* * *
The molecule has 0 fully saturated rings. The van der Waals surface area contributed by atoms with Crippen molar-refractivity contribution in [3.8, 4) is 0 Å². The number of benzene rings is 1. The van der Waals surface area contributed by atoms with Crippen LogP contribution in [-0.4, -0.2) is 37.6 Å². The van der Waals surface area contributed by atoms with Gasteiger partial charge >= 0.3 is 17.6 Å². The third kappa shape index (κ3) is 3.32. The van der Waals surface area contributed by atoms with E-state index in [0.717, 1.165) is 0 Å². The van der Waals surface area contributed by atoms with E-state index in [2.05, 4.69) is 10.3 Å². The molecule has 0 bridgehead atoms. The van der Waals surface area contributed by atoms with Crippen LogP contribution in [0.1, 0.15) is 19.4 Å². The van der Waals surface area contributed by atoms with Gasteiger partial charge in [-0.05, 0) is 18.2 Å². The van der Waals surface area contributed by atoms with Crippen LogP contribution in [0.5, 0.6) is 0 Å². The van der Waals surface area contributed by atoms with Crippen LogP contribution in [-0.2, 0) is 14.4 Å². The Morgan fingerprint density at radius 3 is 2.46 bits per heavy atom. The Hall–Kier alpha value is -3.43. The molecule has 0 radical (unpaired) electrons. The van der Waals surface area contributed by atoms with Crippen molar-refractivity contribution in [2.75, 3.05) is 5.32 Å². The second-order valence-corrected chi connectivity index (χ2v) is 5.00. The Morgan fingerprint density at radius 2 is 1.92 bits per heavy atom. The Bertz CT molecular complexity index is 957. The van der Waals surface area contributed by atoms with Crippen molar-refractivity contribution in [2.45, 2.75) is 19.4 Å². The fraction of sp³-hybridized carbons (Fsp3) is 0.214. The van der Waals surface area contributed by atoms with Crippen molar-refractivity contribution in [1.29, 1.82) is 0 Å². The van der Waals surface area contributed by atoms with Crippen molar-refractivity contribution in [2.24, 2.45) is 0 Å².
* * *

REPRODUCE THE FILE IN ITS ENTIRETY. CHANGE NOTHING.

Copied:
The molecule has 0 fully saturated rings. The van der Waals surface area contributed by atoms with Crippen molar-refractivity contribution in [3.8, 4) is 0 Å². The number of benzene rings is 1. The van der Waals surface area contributed by atoms with Crippen LogP contribution in [-0.4, -0.2) is 37.6 Å². The van der Waals surface area contributed by atoms with Gasteiger partial charge >= 0.3 is 17.6 Å². The third kappa shape index (κ3) is 3.32. The van der Waals surface area contributed by atoms with E-state index in [0.717, 1.165) is 0 Å². The van der Waals surface area contributed by atoms with E-state index in [2.05, 4.69) is 10.3 Å². The molecule has 0 bridgehead atoms. The van der Waals surface area contributed by atoms with Crippen LogP contribution in [0.1, 0.15) is 19.4 Å². The van der Waals surface area contributed by atoms with Gasteiger partial charge in [-0.05, 0) is 18.2 Å². The van der Waals surface area contributed by atoms with Crippen LogP contribution in [0.5, 0.6) is 0 Å². The van der Waals surface area contributed by atoms with Crippen LogP contribution in [-0.2, 0) is 14.4 Å². The Morgan fingerprint density at radius 3 is 2.46 bits per heavy atom. The Hall–Kier alpha value is -3.43. The molecule has 0 radical (unpaired) electrons. The van der Waals surface area contributed by atoms with Crippen molar-refractivity contribution in [2.75, 3.05) is 5.32 Å². The second-order valence-corrected chi connectivity index (χ2v) is 5.00. The Morgan fingerprint density at radius 2 is 1.92 bits per heavy atom. The Bertz CT molecular complexity index is 957. The van der Waals surface area contributed by atoms with Crippen molar-refractivity contribution in [2.45, 2.75) is 19.4 Å². The fraction of sp³-hybridized carbons (Fsp3) is 0.214. The van der Waals surface area contributed by atoms with Crippen molar-refractivity contribution in [1.29, 1.82) is 0 Å². The van der Waals surface area contributed by atoms with Crippen molar-refractivity contribution in [2.24, 2.45) is 0 Å².